- September 30 – Wolfgang Amadeus Mozart's singspiel opera The Magic Flute (Die Zauberflöte) premières at the Freihaus-Theater auf der Wieden in Vienna.
- October – The Legislative Assembly (France) convenes.
- October 9 – Mission Nuestra Señora de la Soledad is founded by Father Fermín Lasuén, becoming the 13th mission in the California mission chain.
- October 28 – Publication of the Declaration of the Rights of Woman and the Female Citizen in France.
- December 4 – The first issue of The Observer, the world's first Sunday newspaper, is published in London.
- December 5 – Austrian composer Wolfgang Amadeus Mozart dies aged 35 at his home in Vienna, perhaps of acute rheumatic fever, and is buried two days later.
- December 15 – Ratification by the states of the first ten amendments to the United States Constitution is completed, creating the United States Bill of Rights. Two additional amendments remain pending, and one of these is finally ratified in 1992, becoming the Twenty-seventh Amendment.
- The first American ship reaches Japan.
- An ordinance is written barring the game of baseball within 80 yards of the Meeting House in Pittsfield, Massachusetts (first known reference to the game of baseball in North America).
- The School for the Indigent Blind, the oldest continuously operating specialist school of its kind in the world, is founded in Liverpool, England, by blind ex-merchant seaman, writer and abolitionist Edward Rushton.
- The Casbah of Algiers Palace is completed.
- January 15 – Franz Grillparzer, Austrian writer (d. 1872)
- January 28 – Ferdinand Hérold, French composer (d. 1833)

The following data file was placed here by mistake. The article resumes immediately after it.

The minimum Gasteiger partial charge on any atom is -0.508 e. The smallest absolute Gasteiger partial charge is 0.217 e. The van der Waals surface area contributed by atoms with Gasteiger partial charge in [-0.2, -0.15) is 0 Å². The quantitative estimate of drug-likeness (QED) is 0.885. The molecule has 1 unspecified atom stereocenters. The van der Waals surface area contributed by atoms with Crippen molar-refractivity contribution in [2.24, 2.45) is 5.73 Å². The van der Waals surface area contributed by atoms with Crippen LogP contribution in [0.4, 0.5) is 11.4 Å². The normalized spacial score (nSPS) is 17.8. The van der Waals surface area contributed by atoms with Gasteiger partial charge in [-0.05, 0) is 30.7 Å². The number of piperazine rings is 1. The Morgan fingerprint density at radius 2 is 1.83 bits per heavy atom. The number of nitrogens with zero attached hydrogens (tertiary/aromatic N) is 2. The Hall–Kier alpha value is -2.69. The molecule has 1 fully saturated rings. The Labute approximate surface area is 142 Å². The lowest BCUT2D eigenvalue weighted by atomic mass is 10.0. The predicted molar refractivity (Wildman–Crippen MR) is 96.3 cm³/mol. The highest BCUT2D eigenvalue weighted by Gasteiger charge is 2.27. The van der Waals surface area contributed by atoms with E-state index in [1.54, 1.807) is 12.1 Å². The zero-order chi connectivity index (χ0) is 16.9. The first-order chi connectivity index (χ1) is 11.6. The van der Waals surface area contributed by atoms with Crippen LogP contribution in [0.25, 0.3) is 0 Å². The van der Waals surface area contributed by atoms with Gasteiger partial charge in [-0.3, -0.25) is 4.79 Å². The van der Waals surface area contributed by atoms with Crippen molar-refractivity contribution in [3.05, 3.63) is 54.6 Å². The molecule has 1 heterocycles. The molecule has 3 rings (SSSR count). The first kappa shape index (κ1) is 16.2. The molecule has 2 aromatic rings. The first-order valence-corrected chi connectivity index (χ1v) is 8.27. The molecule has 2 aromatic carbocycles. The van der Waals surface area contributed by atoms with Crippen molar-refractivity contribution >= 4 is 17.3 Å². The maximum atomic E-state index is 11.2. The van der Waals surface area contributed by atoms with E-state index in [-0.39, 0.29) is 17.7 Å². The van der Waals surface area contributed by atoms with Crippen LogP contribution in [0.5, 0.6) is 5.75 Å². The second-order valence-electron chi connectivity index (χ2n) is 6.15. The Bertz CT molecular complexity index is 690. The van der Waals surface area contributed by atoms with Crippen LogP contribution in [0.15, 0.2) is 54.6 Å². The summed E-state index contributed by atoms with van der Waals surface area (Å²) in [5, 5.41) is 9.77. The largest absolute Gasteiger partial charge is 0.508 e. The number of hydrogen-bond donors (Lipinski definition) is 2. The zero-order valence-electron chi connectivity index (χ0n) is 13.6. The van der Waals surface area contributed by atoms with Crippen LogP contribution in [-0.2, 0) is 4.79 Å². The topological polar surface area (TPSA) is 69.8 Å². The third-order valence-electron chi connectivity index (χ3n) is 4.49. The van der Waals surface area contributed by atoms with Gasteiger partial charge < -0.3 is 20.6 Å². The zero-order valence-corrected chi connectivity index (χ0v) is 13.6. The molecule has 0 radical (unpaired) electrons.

- February 12 – Peter Cooper, American industrialist, inventor and philanthropist (d. 1883)
- February 21
- April 23 – James Buchanan, 15th President of the United States (d. 1868)
- April 27 – Samuel Morse, American inventor (d. 1872)
- June 30 – Félix Savart, French physicist (d. 1841)
- July 26 – Franz Xaver Wolfgang Mozart, Austrian composer and pianist (d. 1844)
- September 5 – Giacomo Meyerbeer, German composer (d. 1864)
- September 21 – István Széchenyi, Hungarian politician and writer (d. 1860)
- September 22 – Michael Faraday, British scientist (d. 1867)
- September 23 – Theodor Körner, German author and soldier (d. 1813)
- September 26 – Théodore Géricault, French painter (d. 1824)
- October 29 – John Elliotson, British physician (d. 1868)
- November 11 – Josef Munzinger, member of the Swiss Federal Council (d. 1855)
- December 7 – Ferenc Novák Hungarian Slovene writer (d. 1836)
- December 26 – Charles Babbage, British mathematician and inventor (d. 1871)
- January 11 – William Williams Pantycelyn, Welsh hymnist (b. 1717)
- March 2 – John Wesley, English founder of Methodism (b. 1703)
- March 14 – Johann Salomo Semler, German historian and Bible commentator (b. 1725)
- April 2 – Honoré Gabriel Riqueti, comte de Mirabeau, French revolutionary leader (b. 1749)
- April 19 – Richard Price, Welsh philosopher (b. 1723)
- May 9 – Francis Hopkinson, American signer of the Declaration of Independence (b. 1737)
- June 5 – Frederick Haldimand, Swiss-born British colonial governor (b. 1718)
- June 10 – Toussaint-Guillaume Picquet de la Motte, French admiral (b. 1720)
- July 17 – Martin Dobrizhoffer, Austrian Jesuit missionary (b. 1717)
- July 25 – Isaac Low, American delegate to the Continental Congress (b. 1735)
- August 16 – Charles-François de Broglie, marquis de Ruffec, French soldier and diplomat (b. 1719)
- September 25 – William Bradford, American printer (b. 1719)
- November 4 – Richard Butler, American soldier (b. 1743)
- December 5 – Wolfgang Amadeus Mozart, Austrian composer (b. 1756)
- December 12 – Etteilla, French occult cartomancer (b. 1738)
- The Hutchinson Factfinder. Helicon. 1999. ISBN 1-85986-000-1.
- "A short history of the Ordnance Survey of Great Britain" (PDF).
- "Interior of Governors Palace, Algiers, Algeria". World Digital Library. 1899. Retrieved 2013-09-25.